A well-known movie critic said about this movie (rated 97% on Rotten Tomatoes) “the most remarkable thing about Ira Sach’s richly textured new film “Little Men” is how it manages to be about so much, and yet so little”. I think this sums up the movie perfectly. On the surface, it is about the collateral damage of gentrification but simmering below is a story about love, friendship, coming of age and the complexity of life where decisions bring difficult outcomes for everyone involved.
Jake Jardine’s grandfather dies and his family inherits a Brooklyn apartment located in an area of escalating property values and containing a small dress shop on the first floor. They move in to the apartment above the shop and Jake (Theo Taplitz), a very introverted child with artistic abilities, becomes friends with the extroverted Tony (Michael Barbieri), the son of the dressmaker. There are beautiful scenes between the two as their friendship deepens and becomes the focus of their adolescent lives. The Director does a wonderful job of filming them travelling around Brooklyn, Tony on a scooter and Jake on roller blades, or playing video games with not a word passing between them.
Things take a turn for the worse when it turns out that the dressmaker has been charged very low rent by the grandfather and Jacob’s father (a strong performance by Greg Kinnear), a struggling actor, and his sister who have inherited the property need money. They go after a more market rent for the property, which creates serious tension between the two families. The boys are not allowed to go to each other’s homes and as a result, Jake and Tony give the silent treatment to their parents with unintended consequences.
I won’t give away the end but suffice it to say that this movie represents a slice of real life and the emotions of all involved are realistic as is the film’s ending. Life is a series of tough events for most of us and certainly is for the families in this film. If you get a chance to see this movie, take it. The acting is first rate, particularly the work of the boys, and journey the Director takes you from the first scenes until the final one is wonderful. It may be a story about “so little” but it gives us so much.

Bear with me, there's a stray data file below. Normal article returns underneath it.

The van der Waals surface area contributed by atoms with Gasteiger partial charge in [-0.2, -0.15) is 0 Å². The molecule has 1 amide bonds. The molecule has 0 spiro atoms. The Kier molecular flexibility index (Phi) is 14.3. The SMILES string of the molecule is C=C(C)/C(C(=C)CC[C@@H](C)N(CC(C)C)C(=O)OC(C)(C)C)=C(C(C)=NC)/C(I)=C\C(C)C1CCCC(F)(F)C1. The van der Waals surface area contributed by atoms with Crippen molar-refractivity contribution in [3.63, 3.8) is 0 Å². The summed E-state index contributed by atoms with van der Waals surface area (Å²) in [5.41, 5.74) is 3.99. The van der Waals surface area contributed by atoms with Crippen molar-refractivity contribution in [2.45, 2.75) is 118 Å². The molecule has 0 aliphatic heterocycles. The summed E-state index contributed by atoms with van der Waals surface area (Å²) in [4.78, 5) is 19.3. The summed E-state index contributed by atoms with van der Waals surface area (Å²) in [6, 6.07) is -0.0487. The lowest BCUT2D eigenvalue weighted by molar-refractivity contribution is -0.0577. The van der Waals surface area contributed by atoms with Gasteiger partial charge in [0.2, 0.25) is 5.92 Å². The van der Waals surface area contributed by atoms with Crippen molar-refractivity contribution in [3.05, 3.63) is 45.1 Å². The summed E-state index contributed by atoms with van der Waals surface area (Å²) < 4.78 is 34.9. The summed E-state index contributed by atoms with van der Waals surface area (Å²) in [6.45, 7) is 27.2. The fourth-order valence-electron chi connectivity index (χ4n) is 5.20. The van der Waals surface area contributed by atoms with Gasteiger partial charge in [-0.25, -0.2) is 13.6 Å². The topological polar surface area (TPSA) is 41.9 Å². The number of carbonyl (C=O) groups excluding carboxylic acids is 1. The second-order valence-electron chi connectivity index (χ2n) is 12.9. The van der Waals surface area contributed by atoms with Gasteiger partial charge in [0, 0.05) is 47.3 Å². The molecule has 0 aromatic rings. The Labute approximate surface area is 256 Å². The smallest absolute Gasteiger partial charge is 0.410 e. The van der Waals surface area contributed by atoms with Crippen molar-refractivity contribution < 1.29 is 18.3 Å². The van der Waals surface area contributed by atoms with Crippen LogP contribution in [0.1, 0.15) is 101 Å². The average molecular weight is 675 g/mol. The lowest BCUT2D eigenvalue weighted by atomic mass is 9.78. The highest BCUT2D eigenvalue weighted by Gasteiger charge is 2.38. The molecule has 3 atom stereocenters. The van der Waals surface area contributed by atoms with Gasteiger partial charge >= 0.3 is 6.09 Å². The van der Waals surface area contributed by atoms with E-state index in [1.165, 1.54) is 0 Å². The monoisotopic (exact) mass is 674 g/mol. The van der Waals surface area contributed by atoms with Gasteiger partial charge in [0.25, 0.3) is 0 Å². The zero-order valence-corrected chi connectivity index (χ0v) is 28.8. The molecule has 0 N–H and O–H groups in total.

There is nothing new in this predictable story about a completely dysfunctional family (some with quirks that will irritate you) but it tugs at your heart and there is some great acting. The critics weren’t kind to it (48% on Rotten Tomatoes) but the audience score is almost double that which goes to show that regular people like this movie.
John Krasinski directs and acts in the film. He plays “John” son of “Don” brother of “Ron” (really?) who is a mid-thirtyish graphic artist living in NYC in a relationship with a pet clothes designer played by Anna Kendrick. They are about to become parents but John isn’t really ready to commit. John also appears to have some unresolved feeling towards his hometown girlfriend. For a guy in his thirties, John appears to be overwhelmed by his entry-level job, his girlfriend, impending fatherhood and life in general. When John’s mother becomes seriously ill in any town USA, his girlfriend puts him on a plane and he returns home.
Turns out John is the cream of the crop among the males of the family. His older brother Ron is unemployed, stalks his ex-wife and is generally pretty creepy. His father, played by the wonderful Richard Jenkins, is facing bankruptcy and cries about everything – Jenkins may be accused of being a little over the top here. The star of the family (and the movie) is Margo Martindale who plays the mom who keeps them all together. Her acting is suberb and makes every one in a scene with her better for it. She makes this movie worthwhile and worth seeing.
As I said, there isn’t anything original in this movie and you will leave with a couple of characters that you never want to see again but it is a solid “B” movie with some real feel good moments and you will likely enjoy it. Don’t go in to it thinking it is a comedy. It is a drama with some comedic moments (more at the beginning than the end) that delivers a strong message about family and relationships that will resonate with most.